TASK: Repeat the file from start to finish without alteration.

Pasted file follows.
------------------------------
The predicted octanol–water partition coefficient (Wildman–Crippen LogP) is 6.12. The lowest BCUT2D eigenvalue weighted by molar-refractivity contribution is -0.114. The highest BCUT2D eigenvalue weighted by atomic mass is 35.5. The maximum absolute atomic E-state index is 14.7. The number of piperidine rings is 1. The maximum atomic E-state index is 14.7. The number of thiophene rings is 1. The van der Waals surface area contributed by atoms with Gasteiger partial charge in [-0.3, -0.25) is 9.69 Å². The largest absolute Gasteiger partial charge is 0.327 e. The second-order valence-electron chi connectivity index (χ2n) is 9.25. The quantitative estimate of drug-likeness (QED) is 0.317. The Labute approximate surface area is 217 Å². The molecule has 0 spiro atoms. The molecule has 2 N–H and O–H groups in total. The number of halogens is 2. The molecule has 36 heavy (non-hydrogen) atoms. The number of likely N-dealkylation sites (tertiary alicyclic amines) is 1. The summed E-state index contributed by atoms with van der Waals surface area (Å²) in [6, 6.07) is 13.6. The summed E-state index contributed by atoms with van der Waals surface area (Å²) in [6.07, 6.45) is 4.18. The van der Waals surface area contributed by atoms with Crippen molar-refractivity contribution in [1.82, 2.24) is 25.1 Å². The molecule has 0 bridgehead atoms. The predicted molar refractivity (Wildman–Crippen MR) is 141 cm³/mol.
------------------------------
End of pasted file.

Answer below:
The predicted octanol–water partition coefficient (Wildman–Crippen LogP) is 6.12. The lowest BCUT2D eigenvalue weighted by molar-refractivity contribution is -0.114. The highest BCUT2D eigenvalue weighted by atomic mass is 35.5. The maximum absolute atomic E-state index is 14.7. The number of piperidine rings is 1. The maximum atomic E-state index is 14.7. The number of thiophene rings is 1. The van der Waals surface area contributed by atoms with Gasteiger partial charge in [-0.3, -0.25) is 9.69 Å². The largest absolute Gasteiger partial charge is 0.327 e. The second-order valence-electron chi connectivity index (χ2n) is 9.25. The quantitative estimate of drug-likeness (QED) is 0.317. The Labute approximate surface area is 217 Å². The molecule has 0 spiro atoms. The molecule has 2 N–H and O–H groups in total. The number of halogens is 2. The molecule has 36 heavy (non-hydrogen) atoms. The number of likely N-dealkylation sites (tertiary alicyclic amines) is 1. The summed E-state index contributed by atoms with van der Waals surface area (Å²) in [6, 6.07) is 13.6. The summed E-state index contributed by atoms with van der Waals surface area (Å²) in [6.07, 6.45) is 4.18. The van der Waals surface area contributed by atoms with Crippen molar-refractivity contribution in [1.82, 2.24) is 25.1 Å². The molecule has 0 bridgehead atoms. The predicted molar refractivity (Wildman–Crippen MR) is 141 cm³/mol.